A lot of feel-good life advice encourages us to say yes to new things whenever we can. This philosophy of openness can sound pretty enticing when you’re a freelancer or consultant just beginning to stand tall on your own — or riding a high of a string of good projects.

And it’s true that saying yes can help you grow! Saying yes to new clients, projects, and partners helps you make connections, build your portfolio, and evolve professionally. Saying yes can also lead to paying jobs, which lead to even more paying jobs.

But saying no — at the right times — can be just as critical to the success of our self-employment. Building up the ability and skill to say no is part of a career evolution and, in my opinion, one of the ultimate goals for successful freelancing.

It’s not always easy to decline work, though. We can feel reluctant to turn things down because we want to make clients happy. We also need to feel secure with our income and prospects, and saying no can certainly feel risky when we want to be sure our bills will get paid.

In this article, I’ll share with you what I’ve learned about the importance of recognizing when it’s better to say no to a freelance opportunity. It can feel scary to pass work to someone else, but it will be okay and you will garner a solid sense of self-understanding in the process. The information in this article is mostly about saying no to new projects, but can also apply to saying no when a current client asks for more work than you’ve already agreed to do.

The Importance Of Saying No

Saying yes often leads to surprising, exciting outcomes, but so does saying no.

Before we get deeper into details of when and how to say no to freelance opportunities, think about how this kind of selectivity may impact your wellbeing. Imagine only working on things you love? Committing to lackluster projects or unpleasant clients means you might find yourself unavailable when a perfect project shows up in your inbox. When you say no to projects that just aren’t right, you save time and headspace for things that you will want to say yes to.

Saying no also helps you avoid or recover from burnout. Most freelancers will experience burnout at times. Burnout happens when we work too hard and run out of steam — often because a client is bad for us, or because we take on too much, or both. Taking breaks and being deliberate about taking time off (meaning, saying no sometimes) is a valuable pursuit for your personal wellbeing, not to mention your long-term professional output. It’s okay to say no to something when you don’t have the passion or energy for it. Be kind to yourself.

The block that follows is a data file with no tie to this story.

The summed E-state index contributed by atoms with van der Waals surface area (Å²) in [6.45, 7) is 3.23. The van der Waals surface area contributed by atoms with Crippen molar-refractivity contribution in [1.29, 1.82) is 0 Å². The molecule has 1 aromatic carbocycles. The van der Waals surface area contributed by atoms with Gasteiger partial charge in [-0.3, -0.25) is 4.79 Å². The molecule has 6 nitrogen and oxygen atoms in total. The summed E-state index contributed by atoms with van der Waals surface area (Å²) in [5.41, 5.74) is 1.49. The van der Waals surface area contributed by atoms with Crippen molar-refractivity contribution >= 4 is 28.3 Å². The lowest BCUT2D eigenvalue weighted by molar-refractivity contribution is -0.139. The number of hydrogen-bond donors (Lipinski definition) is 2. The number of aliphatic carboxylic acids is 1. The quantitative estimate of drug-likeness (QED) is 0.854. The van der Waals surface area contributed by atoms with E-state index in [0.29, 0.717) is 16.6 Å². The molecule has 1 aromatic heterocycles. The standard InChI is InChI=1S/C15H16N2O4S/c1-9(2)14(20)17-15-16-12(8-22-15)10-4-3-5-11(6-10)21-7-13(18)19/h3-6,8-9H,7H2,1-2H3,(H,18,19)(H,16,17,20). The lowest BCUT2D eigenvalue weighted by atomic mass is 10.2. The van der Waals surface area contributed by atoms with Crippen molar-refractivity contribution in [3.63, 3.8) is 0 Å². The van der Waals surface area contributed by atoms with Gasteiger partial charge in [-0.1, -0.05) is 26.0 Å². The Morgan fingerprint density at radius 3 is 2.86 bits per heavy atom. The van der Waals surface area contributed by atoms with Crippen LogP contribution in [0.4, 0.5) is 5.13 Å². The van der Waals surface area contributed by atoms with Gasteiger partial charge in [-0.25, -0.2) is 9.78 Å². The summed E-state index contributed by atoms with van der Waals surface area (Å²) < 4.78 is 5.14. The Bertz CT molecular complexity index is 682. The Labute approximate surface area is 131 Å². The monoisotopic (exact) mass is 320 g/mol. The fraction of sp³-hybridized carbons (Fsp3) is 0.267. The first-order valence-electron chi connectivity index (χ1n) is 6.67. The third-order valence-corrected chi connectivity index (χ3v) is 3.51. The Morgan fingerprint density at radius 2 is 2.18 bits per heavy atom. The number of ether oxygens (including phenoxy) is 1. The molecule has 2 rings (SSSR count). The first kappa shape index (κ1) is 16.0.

How To Decide Whether To Take On A Project

Is The Project A Match For Your Expertise?

One of the first things to think about when considering a freelance opportunity is whether it’s a good match for your skills and your level of experience.

I’m a UX consultant and I like doing a lot of different things, but my core expertise is user research. If a potential project is not an exact fit for my skills, or if it’s not something I enjoy, I will typically decline. For example, if somebody asks me to do an accessibility review for their website, I know there are a lot of skilled freelancers who can do a much quicker job with it than I would. I might refer somebody if I know they are interested.

Similarly, an ideal project should match your level of experience. If the work is too far below your experience level, it might be boring and likely not pay enough. If it’s too far above, you might find yourself too stressed out and in over your head. For me, if a company is looking for a UX freelancer to “make wireframes” without digging into research or design strategy, I know that’s probably a job for somebody more junior or with different interests.

Think of it this way. If you say yes to a request that isn’t a good match, you may feel resentful about it. You might spend too much time on it. You might even deliver results that aren’t great. So although saying yes can be a strategy for developing skills or learning new things, it only works if the project is in line with your goals and doesn’t stretch too far beyond what you know you can do well. Otherwise, it might be a bad experience for you (and maybe the client, too).

Is The Budget Enough?

If a project doesn’t pay enough, ask for more or say no. Simple!